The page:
Friday, March 09, 2007

Gambate to Hiji Falls

Gambate to Hiji Falls

I wake up before the 7:00 A.M. alarm in anticipation of our drive to Hiji Falls. Takaki has another day off and has offered to take us to the falls and to Hedo point, the most northern point of Okinawa. It’s heavily overcast and I check the weather report via Art’s site. We won’t see blue sky anytime soon, but rain isn’t predicted until tonight. Takaki drives Highway 58 North following the coastline and I gaze out the window at the Onna Coast on a steely grey day. We drove this route two weeks ago on a bright sunny day and the water was an intoxicating turquoise and the white sand was blinding. Today the ocean is a deep indigo blue. Engineered seawalls define the contour of the island delineating land from water. The Highway winds along the edge of the seawall. Very little coast line remains natural. Cement breakwaters shelter the “designed” beaches and at one prime spot our lane of traffic is stopped while land moving vehicles groan across traffic to add to the coastal land fill upon which another resort hotel will be erected. As we near Nago, sea stacks become more plentiful, dotting the offshore coastline. These whimsical mushroomed shaped island rock formations are crowned with lush tropical foliage. I e-mailed my father, Dr. John Crowell, a renowned geologist, to ask how these formations were created. Here is his explanation verbatim: “Sea stacks, in Okinawa, Oregon, or at many other places on Earth, are almost always due to a combination of sea-level changes over an interval of time along a coast with bedrock that is fairly resistant to wave erosion, but can still be eroded away. The stacks are most conspicuous where relative sea level stays level for a time and waves eat away at the coast, and resistant parts between bays are left standing high, and less resistant parts are worn away. Most of Japan and the Ryukyu chain are geologically young volcanic rocks -- at some places easily eroded and at others more resistant so they remain as stacks. In general the stacks along the Oregon coast are made of much older rock and very much more complicated in their history than the Japanese stacks. Geologists these days are interested in whether the changes in sea level are primarily the result of climate change or tectonics (including volcanism) or the lowering of sea level because water is tied up in polar ice caps, lowering the world-wide sea level, or the rise and fall of the crust through tectonics.”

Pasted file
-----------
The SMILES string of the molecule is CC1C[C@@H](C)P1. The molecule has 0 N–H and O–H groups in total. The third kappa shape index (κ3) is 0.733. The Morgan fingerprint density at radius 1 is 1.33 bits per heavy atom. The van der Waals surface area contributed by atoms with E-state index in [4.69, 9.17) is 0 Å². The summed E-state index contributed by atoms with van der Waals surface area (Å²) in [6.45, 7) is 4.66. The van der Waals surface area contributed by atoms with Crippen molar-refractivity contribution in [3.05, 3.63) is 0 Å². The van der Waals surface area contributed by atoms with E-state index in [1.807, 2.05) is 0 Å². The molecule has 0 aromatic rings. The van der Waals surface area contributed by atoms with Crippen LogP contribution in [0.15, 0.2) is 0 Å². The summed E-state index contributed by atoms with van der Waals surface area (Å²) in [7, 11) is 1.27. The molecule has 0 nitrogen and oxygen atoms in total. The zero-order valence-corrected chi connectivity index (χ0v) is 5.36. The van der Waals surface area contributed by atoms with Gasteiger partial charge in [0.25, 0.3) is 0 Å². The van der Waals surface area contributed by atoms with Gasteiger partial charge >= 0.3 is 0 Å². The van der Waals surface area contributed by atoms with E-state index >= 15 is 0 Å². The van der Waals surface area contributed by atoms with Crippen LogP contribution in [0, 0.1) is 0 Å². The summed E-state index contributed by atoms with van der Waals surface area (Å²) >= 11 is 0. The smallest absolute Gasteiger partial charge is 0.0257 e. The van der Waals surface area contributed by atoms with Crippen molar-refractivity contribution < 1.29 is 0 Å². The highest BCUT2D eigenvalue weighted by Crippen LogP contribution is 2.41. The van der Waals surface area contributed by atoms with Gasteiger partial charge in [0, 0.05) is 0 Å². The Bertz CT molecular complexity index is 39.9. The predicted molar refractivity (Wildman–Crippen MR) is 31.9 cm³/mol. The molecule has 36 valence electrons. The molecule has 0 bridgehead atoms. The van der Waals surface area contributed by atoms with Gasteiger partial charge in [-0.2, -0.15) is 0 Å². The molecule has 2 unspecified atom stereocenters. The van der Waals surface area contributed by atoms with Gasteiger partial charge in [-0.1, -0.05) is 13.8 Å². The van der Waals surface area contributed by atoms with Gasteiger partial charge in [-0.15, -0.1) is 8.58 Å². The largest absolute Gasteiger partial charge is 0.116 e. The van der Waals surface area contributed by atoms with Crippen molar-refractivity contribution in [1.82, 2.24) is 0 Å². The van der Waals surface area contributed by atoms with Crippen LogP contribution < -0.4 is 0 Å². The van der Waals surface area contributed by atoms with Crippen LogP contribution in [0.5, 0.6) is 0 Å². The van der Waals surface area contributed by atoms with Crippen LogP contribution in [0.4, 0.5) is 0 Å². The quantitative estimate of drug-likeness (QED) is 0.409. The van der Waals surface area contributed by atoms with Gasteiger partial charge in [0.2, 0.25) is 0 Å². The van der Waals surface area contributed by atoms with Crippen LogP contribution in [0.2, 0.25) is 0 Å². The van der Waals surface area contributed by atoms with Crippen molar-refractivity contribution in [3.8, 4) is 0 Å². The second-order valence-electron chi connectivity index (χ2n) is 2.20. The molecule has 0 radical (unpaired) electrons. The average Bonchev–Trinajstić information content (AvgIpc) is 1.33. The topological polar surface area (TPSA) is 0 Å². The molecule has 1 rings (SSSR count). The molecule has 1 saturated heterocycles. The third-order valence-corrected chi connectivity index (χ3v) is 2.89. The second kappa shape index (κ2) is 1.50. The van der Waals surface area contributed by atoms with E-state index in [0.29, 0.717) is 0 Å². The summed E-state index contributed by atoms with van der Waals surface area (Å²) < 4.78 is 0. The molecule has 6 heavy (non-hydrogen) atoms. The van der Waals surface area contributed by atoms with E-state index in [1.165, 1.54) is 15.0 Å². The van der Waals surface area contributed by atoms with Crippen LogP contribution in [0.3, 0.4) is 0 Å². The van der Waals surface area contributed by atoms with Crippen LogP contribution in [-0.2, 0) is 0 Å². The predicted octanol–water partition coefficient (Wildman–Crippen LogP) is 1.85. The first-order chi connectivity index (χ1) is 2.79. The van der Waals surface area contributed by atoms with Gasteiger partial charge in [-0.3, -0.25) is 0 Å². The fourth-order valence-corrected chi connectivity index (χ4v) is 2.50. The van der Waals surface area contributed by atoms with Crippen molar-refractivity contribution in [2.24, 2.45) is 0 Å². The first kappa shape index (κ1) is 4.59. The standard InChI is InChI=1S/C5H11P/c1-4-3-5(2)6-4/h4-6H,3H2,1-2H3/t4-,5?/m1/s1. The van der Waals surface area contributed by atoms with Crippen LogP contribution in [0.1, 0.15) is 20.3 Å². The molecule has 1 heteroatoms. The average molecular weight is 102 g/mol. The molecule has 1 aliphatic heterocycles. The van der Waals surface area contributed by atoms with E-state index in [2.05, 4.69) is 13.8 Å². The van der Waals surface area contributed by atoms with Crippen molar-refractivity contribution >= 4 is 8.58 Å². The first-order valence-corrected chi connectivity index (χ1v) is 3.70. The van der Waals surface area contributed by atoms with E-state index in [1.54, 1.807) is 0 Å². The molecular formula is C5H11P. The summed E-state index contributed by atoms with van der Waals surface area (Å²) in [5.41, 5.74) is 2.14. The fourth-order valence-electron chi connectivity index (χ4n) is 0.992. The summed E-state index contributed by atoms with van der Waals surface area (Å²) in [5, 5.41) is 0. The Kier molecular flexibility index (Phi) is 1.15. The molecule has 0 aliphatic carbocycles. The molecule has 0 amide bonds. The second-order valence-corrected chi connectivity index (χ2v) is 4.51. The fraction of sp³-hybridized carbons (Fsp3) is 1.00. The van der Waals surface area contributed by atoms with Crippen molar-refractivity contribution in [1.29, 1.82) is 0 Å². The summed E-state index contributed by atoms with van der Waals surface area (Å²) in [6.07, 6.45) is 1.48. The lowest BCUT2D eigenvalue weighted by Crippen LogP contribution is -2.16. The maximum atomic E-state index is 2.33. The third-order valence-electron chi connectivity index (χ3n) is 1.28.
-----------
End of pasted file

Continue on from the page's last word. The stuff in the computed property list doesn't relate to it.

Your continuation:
We stop for lunch just before the turn inland for Hiji Falls. We are in the Yanbaru district far north of the Motobu Peninsula, in a sparsely populated part of the island. It’s a bit before noon and we have the cavernous restaurant and huge gift shop to ourselves. From where I sit I can see into the kitchen and the cooks are busily preparing dozens of Teishokus. A teishoku is a meal “set.” and in addition to the entrĂ©e it usually includes miso soup, rice and a small plate of pickled vegetables or salad. I expect to see tour buses pull into the vast parking lot at any moment. Shortly after we are served two dozen elderly men appear out of nowhere and their teishokus are delivered to them quickly. Why are there are no buses in the parking lot?